The beginning of this move reminded me of dance choreography, only I kept forgetting key steps of the move. When I got the sequence right, flipping my partner was super easy. However, I rarely got it right and ended up making myself SUPER sore trying to muscle through it. 

Next, the attackers were given foam balls to punch us in the head while we were lying on our backs. The objective was to get control of the attacker’s hands, flip them over using our legs, and pin them into submission. Having already made myself sore, it was so hard to use the technique and I REALLY wanted to give up. 

How I adapted, though, surprised me. 

I ended up defaulting to the triangle choke hold (a move we learned last week) without even thinking about it. Even after just one week of practice, my brain already recalled a life-saving technique in a stressful situation. A definite win!

In our final attack simulation, Coach Rob suited up and attacked each of us one by one. I was amazed watching the other women—who are so much smaller than Rob—use the techniques we learned to pin him onto the ground and into submission. Over and over I’m reminded that it’s not about strength and brawn… it’s about strategic technique. 

Final Reflection

My experience in the Gracie Barra Women’s Self-Defense class was uncomfortable and eye-opening. I realized where I’m vulnerable, but I also learned some moves that could literally save my life in the future. And if I’m honest, I can admit that I have already experienced situations in my life where these techniques would’ve been immensely helpful. 

When you’re being attacked—or forced against your will--the scariest thing is simply not knowing what to do. It’s a victim mindset, and it leaves you at the mercy of your attacker. But when you have the assurance that you do know what to do—you can confidently fight back and keep moving until you’re safe. You’re not a victim anymore, you’re a survivor. 

If you are a woman who wants to have this peace of mind, I highly recommend Gracie Barra’s Women’s Self-Defense—no matter what age or stage you are in life. You will leave feeling aware and empowered. Two things we all deserve. 

Hannah Kiddo

I was a little intimidated going into my first session, but I was excited to hone my basic knowledge of self defense moves. After a brief warm-up (jumping jacks, pushups, and squats), we hit the mat. I really appreciated that our instructor took time to explain each move in great detail. He didn’t just demonstrate the actions. Instead, he also offered scenarios in which we could use them and even answered questions about general “what if’s…”

Then, it was time to practice the moves for ourselves. We were partnered up with others in our group and it quickly became apparent that self-defense is much more about skill than size. I found myself being taken down and held in a chokehold by a participant who was still in elementary school. At the same time, I was able to bring down opponents who were taller than me by simply knowing where to place my hands, feet, and joints. Spoiler alert: pressure points are a very real thing.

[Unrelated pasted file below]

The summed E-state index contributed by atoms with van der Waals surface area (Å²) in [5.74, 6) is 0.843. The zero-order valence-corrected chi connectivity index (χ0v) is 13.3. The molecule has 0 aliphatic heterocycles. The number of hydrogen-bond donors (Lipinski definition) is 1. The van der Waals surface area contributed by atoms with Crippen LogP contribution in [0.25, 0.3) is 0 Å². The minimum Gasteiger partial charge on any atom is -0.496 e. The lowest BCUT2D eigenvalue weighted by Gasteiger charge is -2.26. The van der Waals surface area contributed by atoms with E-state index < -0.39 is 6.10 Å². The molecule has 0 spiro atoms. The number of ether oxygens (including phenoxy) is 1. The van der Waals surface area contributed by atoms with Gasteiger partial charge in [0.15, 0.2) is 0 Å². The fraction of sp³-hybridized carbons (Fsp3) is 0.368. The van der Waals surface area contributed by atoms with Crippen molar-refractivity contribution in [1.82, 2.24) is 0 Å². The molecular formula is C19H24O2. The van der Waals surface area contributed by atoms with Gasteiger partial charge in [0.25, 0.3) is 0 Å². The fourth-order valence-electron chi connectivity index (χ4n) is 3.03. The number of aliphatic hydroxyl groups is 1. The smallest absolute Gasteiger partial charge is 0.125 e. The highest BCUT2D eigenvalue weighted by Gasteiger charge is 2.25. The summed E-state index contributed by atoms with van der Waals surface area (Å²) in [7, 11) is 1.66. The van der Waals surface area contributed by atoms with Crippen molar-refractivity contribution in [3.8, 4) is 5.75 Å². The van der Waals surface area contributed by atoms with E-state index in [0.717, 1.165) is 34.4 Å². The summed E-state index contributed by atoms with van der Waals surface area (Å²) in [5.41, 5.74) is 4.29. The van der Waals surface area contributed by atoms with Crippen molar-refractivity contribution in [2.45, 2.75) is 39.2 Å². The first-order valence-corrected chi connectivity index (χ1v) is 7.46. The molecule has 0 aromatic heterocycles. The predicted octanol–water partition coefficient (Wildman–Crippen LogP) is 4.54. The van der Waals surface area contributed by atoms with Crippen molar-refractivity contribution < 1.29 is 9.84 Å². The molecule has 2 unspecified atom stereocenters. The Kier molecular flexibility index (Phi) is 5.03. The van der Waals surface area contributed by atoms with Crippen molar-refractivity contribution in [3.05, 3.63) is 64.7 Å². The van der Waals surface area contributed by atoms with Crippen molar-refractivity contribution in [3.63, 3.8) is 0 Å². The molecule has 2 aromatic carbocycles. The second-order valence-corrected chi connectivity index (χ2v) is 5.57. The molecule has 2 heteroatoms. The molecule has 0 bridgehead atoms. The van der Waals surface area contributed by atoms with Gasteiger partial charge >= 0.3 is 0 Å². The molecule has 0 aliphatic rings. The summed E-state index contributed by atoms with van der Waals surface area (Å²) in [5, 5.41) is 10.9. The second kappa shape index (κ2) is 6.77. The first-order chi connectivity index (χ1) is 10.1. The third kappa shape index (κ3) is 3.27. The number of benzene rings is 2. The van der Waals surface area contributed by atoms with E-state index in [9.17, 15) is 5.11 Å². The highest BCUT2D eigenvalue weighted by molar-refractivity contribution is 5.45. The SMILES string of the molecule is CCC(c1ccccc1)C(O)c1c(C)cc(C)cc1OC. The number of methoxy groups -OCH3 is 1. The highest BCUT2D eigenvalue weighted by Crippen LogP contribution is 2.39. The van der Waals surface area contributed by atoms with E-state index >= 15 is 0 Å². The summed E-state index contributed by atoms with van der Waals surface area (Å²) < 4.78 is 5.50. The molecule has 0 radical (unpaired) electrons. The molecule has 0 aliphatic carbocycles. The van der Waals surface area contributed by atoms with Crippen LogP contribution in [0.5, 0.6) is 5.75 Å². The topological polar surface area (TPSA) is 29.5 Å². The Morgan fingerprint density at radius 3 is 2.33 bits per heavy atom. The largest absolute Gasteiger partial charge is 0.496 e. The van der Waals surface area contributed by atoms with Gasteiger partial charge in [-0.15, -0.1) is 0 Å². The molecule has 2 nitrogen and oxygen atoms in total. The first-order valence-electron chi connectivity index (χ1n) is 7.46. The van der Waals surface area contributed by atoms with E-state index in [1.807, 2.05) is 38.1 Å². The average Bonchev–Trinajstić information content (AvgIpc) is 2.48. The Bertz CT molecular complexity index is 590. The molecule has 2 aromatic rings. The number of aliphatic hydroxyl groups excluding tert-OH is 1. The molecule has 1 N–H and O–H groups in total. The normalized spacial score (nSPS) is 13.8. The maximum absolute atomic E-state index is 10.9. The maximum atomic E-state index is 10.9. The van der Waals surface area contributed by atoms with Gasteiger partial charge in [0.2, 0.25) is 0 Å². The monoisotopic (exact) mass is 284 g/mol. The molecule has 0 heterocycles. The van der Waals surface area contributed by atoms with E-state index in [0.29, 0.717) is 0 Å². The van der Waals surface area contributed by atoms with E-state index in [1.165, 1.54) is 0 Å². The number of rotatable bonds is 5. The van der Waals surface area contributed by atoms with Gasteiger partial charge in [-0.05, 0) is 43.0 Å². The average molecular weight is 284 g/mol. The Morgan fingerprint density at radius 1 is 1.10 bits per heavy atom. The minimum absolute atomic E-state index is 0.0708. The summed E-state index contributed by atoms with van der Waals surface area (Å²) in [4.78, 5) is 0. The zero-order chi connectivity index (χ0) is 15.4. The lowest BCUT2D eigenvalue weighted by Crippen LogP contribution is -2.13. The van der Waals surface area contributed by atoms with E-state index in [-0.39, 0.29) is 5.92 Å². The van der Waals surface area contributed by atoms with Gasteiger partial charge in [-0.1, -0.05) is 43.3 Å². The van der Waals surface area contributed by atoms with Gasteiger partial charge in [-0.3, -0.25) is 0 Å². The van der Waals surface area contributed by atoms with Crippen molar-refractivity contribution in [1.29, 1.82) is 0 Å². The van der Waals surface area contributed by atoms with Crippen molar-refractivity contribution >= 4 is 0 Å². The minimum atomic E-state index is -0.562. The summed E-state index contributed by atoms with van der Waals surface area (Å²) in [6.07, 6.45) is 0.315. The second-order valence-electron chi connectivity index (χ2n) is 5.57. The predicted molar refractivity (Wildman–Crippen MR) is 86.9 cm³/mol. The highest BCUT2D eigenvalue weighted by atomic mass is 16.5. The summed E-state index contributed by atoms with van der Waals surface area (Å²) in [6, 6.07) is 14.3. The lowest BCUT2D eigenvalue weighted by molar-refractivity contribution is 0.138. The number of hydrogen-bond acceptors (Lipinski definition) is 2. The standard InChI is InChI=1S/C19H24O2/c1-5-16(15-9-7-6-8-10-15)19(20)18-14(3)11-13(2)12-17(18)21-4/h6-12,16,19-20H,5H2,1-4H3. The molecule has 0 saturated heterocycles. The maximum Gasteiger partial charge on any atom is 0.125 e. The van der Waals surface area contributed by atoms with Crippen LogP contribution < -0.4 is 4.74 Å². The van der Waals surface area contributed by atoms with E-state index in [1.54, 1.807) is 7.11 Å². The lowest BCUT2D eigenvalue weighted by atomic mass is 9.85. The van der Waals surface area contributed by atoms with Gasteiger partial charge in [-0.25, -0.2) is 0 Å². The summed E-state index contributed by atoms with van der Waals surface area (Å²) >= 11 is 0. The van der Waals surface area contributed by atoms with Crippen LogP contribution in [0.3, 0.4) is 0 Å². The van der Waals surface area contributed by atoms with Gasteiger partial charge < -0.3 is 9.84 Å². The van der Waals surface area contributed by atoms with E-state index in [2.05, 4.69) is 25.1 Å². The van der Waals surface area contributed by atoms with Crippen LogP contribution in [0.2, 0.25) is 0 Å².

After learning some key defense methods, it was time to grapple with our instructor. He came barreling out of the changing room wearing a padded suit and with an intensity that made me fired up; I was ready to fend him off with my new moves. We battled it out and I was able to practice my new knowledge in a more realistic situation. It was a real eye-opener, and I appreciated the opportunity.

The next week, we learned more strategies for escaping less-than-ideal situations. I especially enjoyed the girl power anthems that were blaring out of the background speakers. Let’s just say that Beyoncé can make you feel really fierce. Once again, we learned about the various ways our bodies can be manipulated to inflict pain and offer a chance to fight back. It also drove home and important point about self-defense in general: repetition and practice our essential to maintaining your knowledge and abilities. Thankfully, the classes allowed us to repeat our motions over and over. When I left after our hour session, I had a few more movements in my self-defense arsenal.

Overall, the self-defense courses were fun and empowering. Our instructor was skilled, helpful, and thoughtful about the techniques women in particular would need to manage a bad situation. Jefferson city is largely a safe place to live, but you never know when something could go awry. It’s important to be armed with resources — just in case. With that in mind, I recommend that everyone take advantage of Jefferson City’s courses to feel more confident and comfortable.

 
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Whether you are taking the class to learn to protect yourself or just to get a great workout in, you won’t be sorry you tried it.

Gracie Barra Jefferson City Brazilian Jiu Jitsu & Self Defense

1850 State Highway C, Suite A

Jefferson City, MO 65109

(573)636-5242